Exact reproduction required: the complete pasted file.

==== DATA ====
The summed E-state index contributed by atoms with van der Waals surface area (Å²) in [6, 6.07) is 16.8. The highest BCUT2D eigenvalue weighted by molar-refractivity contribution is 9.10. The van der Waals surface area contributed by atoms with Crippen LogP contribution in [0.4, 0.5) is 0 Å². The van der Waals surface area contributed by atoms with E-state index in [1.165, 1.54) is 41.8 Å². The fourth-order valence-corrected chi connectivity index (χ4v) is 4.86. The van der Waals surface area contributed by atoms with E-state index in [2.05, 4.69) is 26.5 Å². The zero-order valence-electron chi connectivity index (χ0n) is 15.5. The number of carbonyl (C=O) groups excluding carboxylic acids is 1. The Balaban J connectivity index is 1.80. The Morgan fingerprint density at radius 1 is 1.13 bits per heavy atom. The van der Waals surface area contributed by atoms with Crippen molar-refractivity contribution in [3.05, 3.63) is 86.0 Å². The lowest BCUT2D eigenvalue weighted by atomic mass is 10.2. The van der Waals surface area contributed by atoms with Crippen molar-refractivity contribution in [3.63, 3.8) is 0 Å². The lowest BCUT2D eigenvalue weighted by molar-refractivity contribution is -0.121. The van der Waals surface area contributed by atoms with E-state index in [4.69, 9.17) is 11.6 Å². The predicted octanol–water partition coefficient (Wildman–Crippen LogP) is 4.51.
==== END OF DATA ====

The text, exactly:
The summed E-state index contributed by atoms with van der Waals surface area (Å²) in [6, 6.07) is 16.8. The highest BCUT2D eigenvalue weighted by molar-refractivity contribution is 9.10. The van der Waals surface area contributed by atoms with Crippen LogP contribution in [0.4, 0.5) is 0 Å². The van der Waals surface area contributed by atoms with E-state index in [1.165, 1.54) is 41.8 Å². The fourth-order valence-corrected chi connectivity index (χ4v) is 4.86. The van der Waals surface area contributed by atoms with E-state index in [2.05, 4.69) is 26.5 Å². The zero-order valence-electron chi connectivity index (χ0n) is 15.5. The number of carbonyl (C=O) groups excluding carboxylic acids is 1. The Balaban J connectivity index is 1.80. The Morgan fingerprint density at radius 1 is 1.13 bits per heavy atom. The van der Waals surface area contributed by atoms with Crippen molar-refractivity contribution in [3.05, 3.63) is 86.0 Å². The lowest BCUT2D eigenvalue weighted by atomic mass is 10.2. The van der Waals surface area contributed by atoms with Crippen molar-refractivity contribution in [3.63, 3.8) is 0 Å². The lowest BCUT2D eigenvalue weighted by molar-refractivity contribution is -0.121. The van der Waals surface area contributed by atoms with E-state index in [4.69, 9.17) is 11.6 Å². The predicted octanol–water partition coefficient (Wildman–Crippen LogP) is 4.51.